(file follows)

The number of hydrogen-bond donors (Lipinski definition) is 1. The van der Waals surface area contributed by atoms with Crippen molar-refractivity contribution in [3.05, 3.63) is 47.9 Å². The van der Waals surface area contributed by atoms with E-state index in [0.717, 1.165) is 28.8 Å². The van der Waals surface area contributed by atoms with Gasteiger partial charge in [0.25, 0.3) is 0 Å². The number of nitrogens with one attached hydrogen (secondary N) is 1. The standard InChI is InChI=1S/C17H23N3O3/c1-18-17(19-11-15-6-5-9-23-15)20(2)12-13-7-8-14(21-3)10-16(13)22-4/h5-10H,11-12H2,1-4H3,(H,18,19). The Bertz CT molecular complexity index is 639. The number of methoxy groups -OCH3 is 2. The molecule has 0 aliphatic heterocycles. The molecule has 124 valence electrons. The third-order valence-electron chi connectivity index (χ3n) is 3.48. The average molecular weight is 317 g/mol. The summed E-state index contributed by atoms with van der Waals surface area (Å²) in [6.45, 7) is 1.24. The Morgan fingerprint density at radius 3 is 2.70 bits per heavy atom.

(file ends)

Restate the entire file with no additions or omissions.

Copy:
The number of hydrogen-bond donors (Lipinski definition) is 1. The van der Waals surface area contributed by atoms with Crippen molar-refractivity contribution in [3.05, 3.63) is 47.9 Å². The van der Waals surface area contributed by atoms with E-state index in [0.717, 1.165) is 28.8 Å². The van der Waals surface area contributed by atoms with Gasteiger partial charge in [0.25, 0.3) is 0 Å². The number of nitrogens with one attached hydrogen (secondary N) is 1. The standard InChI is InChI=1S/C17H23N3O3/c1-18-17(19-11-15-6-5-9-23-15)20(2)12-13-7-8-14(21-3)10-16(13)22-4/h5-10H,11-12H2,1-4H3,(H,18,19). The Bertz CT molecular complexity index is 639. The number of methoxy groups -OCH3 is 2. The molecule has 0 aliphatic heterocycles. The molecule has 124 valence electrons. The third-order valence-electron chi connectivity index (χ3n) is 3.48. The average molecular weight is 317 g/mol. The summed E-state index contributed by atoms with van der Waals surface area (Å²) in [6.45, 7) is 1.24. The Morgan fingerprint density at radius 3 is 2.70 bits per heavy atom.